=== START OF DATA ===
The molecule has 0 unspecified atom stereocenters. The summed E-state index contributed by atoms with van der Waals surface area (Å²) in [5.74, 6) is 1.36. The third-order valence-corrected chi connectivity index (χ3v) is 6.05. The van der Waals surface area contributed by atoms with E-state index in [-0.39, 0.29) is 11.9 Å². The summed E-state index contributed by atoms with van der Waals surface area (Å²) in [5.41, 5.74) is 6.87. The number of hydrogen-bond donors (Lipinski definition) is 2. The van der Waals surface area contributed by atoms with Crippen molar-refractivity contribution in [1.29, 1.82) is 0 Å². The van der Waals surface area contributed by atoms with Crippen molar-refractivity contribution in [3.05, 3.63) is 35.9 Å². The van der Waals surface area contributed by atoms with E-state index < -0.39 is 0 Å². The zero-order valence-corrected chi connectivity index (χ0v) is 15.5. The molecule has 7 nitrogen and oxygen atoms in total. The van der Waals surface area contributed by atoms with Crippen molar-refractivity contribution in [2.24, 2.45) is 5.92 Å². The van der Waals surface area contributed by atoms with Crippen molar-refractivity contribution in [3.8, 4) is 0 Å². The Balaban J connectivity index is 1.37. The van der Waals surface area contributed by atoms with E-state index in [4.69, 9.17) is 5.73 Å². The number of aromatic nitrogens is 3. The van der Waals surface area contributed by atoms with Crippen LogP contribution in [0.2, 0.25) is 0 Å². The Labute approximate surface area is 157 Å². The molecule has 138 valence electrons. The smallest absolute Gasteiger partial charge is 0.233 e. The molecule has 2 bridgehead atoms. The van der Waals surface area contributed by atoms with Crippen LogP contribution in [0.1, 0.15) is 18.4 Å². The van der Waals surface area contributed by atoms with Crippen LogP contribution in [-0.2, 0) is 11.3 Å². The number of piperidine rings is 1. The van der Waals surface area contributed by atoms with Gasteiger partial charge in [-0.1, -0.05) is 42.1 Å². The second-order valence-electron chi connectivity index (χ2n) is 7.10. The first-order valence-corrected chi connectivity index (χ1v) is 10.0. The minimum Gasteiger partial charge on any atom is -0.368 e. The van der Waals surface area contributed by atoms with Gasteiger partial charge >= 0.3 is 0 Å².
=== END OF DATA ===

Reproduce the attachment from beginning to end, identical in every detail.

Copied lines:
The molecule has 0 unspecified atom stereocenters. The summed E-state index contributed by atoms with van der Waals surface area (Å²) in [5.74, 6) is 1.36. The third-order valence-corrected chi connectivity index (χ3v) is 6.05. The van der Waals surface area contributed by atoms with E-state index in [-0.39, 0.29) is 11.9 Å². The summed E-state index contributed by atoms with van der Waals surface area (Å²) in [5.41, 5.74) is 6.87. The number of hydrogen-bond donors (Lipinski definition) is 2. The van der Waals surface area contributed by atoms with Crippen molar-refractivity contribution in [1.29, 1.82) is 0 Å². The van der Waals surface area contributed by atoms with Crippen molar-refractivity contribution in [3.05, 3.63) is 35.9 Å². The van der Waals surface area contributed by atoms with E-state index < -0.39 is 0 Å². The zero-order valence-corrected chi connectivity index (χ0v) is 15.5. The molecule has 7 nitrogen and oxygen atoms in total. The van der Waals surface area contributed by atoms with Crippen molar-refractivity contribution in [2.24, 2.45) is 5.92 Å². The van der Waals surface area contributed by atoms with Crippen molar-refractivity contribution in [3.8, 4) is 0 Å². The Balaban J connectivity index is 1.37. The van der Waals surface area contributed by atoms with E-state index in [4.69, 9.17) is 5.73 Å². The number of aromatic nitrogens is 3. The van der Waals surface area contributed by atoms with Crippen LogP contribution in [0.2, 0.25) is 0 Å². The Labute approximate surface area is 157 Å². The molecule has 138 valence electrons. The smallest absolute Gasteiger partial charge is 0.233 e. The molecule has 2 bridgehead atoms. The van der Waals surface area contributed by atoms with Crippen LogP contribution in [0.1, 0.15) is 18.4 Å². The van der Waals surface area contributed by atoms with Crippen LogP contribution in [-0.2, 0) is 11.3 Å². The number of piperidine rings is 1. The van der Waals surface area contributed by atoms with Gasteiger partial charge in [-0.1, -0.05) is 42.1 Å². The second-order valence-electron chi connectivity index (χ2n) is 7.10. The first-order valence-corrected chi connectivity index (χ1v) is 10.0. The minimum Gasteiger partial charge on any atom is -0.368 e. The van der Waals surface area contributed by atoms with Gasteiger partial charge >= 0.3 is 0 Å².